Wednesday, 13 June 2018

Quick thought re terrain…

How do I decide what the Table should look like in my ongoing campaign, it might be asked..?

Good question… My map has very little actual detail  - just stylised “zones” – so how the Dickens do I decide what kind of country my wee bods should be battling over - esp. as period maps, descriptions etc. are very often of no help at all......?

Well, if I’m feeling lazy -  or if it’s a random/encounter battle where neither side has ambushed, waited for or prepared positions to resist an enemy – I might have a quick look at the relief map for that area (this Ain’t Siluria, but the approximating South Welsh terrain acts as the basis for the campaign), apply IMP, throw some lumps on the table to go under the mat (height & number based on the nature of the terrain), close my eyes and chuck on some random bits of lichen to decide where woods etc. should be placed and put down watercourses if appropriate to the campaign map or if the topography resulting from the above screams “this will be wet/muddy” et voilà…..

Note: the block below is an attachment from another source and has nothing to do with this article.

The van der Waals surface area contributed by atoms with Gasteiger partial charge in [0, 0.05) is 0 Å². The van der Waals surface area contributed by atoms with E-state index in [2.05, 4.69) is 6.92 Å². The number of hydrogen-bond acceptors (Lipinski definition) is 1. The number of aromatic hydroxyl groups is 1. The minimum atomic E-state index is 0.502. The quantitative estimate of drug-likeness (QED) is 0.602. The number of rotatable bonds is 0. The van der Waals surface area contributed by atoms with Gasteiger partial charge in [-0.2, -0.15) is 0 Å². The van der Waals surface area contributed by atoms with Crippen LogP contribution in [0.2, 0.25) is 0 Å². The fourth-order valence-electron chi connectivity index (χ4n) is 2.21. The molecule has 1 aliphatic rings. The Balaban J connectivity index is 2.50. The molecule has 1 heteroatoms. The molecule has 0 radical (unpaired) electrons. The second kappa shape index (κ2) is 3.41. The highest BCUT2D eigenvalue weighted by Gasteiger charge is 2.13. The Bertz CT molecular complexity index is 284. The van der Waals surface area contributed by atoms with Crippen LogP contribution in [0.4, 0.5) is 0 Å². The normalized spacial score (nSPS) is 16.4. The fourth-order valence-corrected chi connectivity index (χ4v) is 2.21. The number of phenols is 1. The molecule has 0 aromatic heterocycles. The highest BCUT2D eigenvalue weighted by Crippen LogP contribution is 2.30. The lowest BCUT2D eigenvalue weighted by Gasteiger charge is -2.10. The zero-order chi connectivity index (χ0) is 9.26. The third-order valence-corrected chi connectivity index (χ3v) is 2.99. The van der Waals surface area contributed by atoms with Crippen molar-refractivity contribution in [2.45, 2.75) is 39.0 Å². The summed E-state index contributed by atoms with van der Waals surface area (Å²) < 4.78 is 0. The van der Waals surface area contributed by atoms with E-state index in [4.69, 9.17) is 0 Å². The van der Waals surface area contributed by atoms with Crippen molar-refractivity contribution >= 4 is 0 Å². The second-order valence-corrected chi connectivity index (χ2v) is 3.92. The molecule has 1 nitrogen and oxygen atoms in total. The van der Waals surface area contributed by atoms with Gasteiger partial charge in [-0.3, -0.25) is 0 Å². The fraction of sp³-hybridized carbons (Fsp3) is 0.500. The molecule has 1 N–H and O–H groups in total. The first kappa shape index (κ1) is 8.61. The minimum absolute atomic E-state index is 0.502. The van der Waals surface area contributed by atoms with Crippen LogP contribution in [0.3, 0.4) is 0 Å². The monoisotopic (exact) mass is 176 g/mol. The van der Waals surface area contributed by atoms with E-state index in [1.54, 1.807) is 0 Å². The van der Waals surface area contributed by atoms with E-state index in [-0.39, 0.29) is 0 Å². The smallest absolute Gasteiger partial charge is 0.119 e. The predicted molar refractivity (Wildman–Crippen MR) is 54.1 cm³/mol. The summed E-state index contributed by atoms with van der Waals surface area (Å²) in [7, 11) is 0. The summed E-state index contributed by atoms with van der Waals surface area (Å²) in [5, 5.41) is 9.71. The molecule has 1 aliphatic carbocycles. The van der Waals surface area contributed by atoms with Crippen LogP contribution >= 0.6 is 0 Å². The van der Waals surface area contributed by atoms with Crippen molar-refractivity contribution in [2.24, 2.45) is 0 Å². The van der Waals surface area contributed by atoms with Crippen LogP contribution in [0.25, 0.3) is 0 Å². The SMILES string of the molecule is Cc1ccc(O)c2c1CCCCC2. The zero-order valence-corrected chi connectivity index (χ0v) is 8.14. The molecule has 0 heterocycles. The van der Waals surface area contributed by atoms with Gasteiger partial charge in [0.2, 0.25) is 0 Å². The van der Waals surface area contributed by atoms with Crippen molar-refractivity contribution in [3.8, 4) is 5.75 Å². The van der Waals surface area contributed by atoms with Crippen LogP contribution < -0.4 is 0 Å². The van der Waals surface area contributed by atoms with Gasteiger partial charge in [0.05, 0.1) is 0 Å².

My bods then have to cope with what they’re given. If the terrain is “unfair” to one side or the other, well that’ll teach ‘em not to have a plan (or scouts. Basically, this what I do for random one-off games where I don't have a particular theme or purpose)

However, if I want to “realistically” model a battlefield,  particularly in the case of a “Let’s wait here till they come” scenario I am a bit more regimental about things….

As mentioned above, this isn’t Siluria, BUT…. The magic of the Interweb obviously provides a range of images from walkers, hikers and others showing the kind of terrain roughly corresponding to the type of country found in the area of the UK where the skirmish/battle is to take place.   Also, “NOT Siluria” – or South Wales - like most of the UK is very well covered on Google maps, inc. the birds-eye 3d variant and street view.  This gives me not only a general feel of the “lumpiness” of the ground height and slope pitch-wise, drainage, “rockiness” etc., but - especially from the air - sometimes supplies an idea of the kind of land use practicable/likely, even in Ye Olde Tymes…